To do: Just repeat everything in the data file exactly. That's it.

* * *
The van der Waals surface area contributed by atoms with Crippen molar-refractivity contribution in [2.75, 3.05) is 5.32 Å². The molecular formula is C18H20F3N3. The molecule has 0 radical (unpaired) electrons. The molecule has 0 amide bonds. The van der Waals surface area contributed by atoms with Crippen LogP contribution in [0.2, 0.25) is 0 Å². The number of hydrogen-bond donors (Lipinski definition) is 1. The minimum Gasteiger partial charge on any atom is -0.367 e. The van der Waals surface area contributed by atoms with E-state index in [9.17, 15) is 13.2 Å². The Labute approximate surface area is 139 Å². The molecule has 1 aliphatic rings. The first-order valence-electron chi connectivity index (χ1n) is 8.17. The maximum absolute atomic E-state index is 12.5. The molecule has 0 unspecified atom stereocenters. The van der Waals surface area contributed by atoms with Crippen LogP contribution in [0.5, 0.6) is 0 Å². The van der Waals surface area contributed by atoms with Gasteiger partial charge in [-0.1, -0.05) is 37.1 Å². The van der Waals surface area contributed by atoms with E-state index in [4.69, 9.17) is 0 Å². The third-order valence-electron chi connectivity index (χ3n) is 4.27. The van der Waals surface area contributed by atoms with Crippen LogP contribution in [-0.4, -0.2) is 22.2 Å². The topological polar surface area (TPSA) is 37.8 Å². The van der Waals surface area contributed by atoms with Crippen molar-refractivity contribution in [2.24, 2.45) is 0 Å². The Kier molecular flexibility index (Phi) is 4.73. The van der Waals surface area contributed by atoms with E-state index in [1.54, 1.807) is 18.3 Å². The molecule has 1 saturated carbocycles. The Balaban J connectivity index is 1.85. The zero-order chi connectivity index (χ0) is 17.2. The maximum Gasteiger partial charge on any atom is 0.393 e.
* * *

The van der Waals surface area contributed by atoms with Crippen molar-refractivity contribution in [2.75, 3.05) is 5.32 Å². The molecular formula is C18H20F3N3. The molecule has 0 radical (unpaired) electrons. The molecule has 0 amide bonds. The van der Waals surface area contributed by atoms with Crippen LogP contribution in [0.2, 0.25) is 0 Å². The number of hydrogen-bond donors (Lipinski definition) is 1. The minimum Gasteiger partial charge on any atom is -0.367 e. The van der Waals surface area contributed by atoms with E-state index in [9.17, 15) is 13.2 Å². The Labute approximate surface area is 139 Å². The molecule has 1 aliphatic rings. The first-order valence-electron chi connectivity index (χ1n) is 8.17. The maximum absolute atomic E-state index is 12.5. The molecule has 0 unspecified atom stereocenters. The van der Waals surface area contributed by atoms with Crippen LogP contribution in [0.5, 0.6) is 0 Å². The van der Waals surface area contributed by atoms with Gasteiger partial charge in [-0.1, -0.05) is 37.1 Å². The van der Waals surface area contributed by atoms with E-state index in [4.69, 9.17) is 0 Å². The third-order valence-electron chi connectivity index (χ3n) is 4.27. The van der Waals surface area contributed by atoms with Crippen LogP contribution in [-0.4, -0.2) is 22.2 Å². The topological polar surface area (TPSA) is 37.8 Å². The van der Waals surface area contributed by atoms with Crippen molar-refractivity contribution in [2.24, 2.45) is 0 Å². The Kier molecular flexibility index (Phi) is 4.73. The van der Waals surface area contributed by atoms with E-state index in [1.54, 1.807) is 18.3 Å². The molecule has 1 saturated carbocycles. The Balaban J connectivity index is 1.85. The zero-order chi connectivity index (χ0) is 17.2. The maximum Gasteiger partial charge on any atom is 0.393 e.